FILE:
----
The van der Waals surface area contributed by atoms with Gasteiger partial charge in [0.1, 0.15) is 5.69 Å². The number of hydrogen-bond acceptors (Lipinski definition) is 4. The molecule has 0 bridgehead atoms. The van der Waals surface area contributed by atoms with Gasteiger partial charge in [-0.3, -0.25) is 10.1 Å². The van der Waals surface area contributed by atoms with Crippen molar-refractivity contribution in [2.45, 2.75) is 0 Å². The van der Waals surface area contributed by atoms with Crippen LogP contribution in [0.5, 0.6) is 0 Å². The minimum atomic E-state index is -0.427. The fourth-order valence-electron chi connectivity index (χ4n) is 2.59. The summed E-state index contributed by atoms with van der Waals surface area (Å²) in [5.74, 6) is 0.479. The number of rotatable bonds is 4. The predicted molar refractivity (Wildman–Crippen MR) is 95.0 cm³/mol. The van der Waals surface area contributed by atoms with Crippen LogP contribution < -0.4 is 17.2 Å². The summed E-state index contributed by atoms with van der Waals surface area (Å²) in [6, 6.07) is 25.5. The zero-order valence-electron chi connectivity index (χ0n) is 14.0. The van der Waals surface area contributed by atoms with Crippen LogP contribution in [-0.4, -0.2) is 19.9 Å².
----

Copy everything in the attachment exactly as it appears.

The van der Waals surface area contributed by atoms with Gasteiger partial charge in [0.1, 0.15) is 5.69 Å². The number of hydrogen-bond acceptors (Lipinski definition) is 4. The molecule has 0 bridgehead atoms. The van der Waals surface area contributed by atoms with Gasteiger partial charge in [-0.3, -0.25) is 10.1 Å². The van der Waals surface area contributed by atoms with Crippen molar-refractivity contribution in [2.45, 2.75) is 0 Å². The van der Waals surface area contributed by atoms with Crippen LogP contribution in [0.5, 0.6) is 0 Å². The minimum atomic E-state index is -0.427. The fourth-order valence-electron chi connectivity index (χ4n) is 2.59. The summed E-state index contributed by atoms with van der Waals surface area (Å²) in [5.74, 6) is 0.479. The number of rotatable bonds is 4. The predicted molar refractivity (Wildman–Crippen MR) is 95.0 cm³/mol. The van der Waals surface area contributed by atoms with Crippen LogP contribution < -0.4 is 17.2 Å². The summed E-state index contributed by atoms with van der Waals surface area (Å²) in [6, 6.07) is 25.5. The zero-order valence-electron chi connectivity index (χ0n) is 14.0. The van der Waals surface area contributed by atoms with Crippen LogP contribution in [-0.4, -0.2) is 19.9 Å².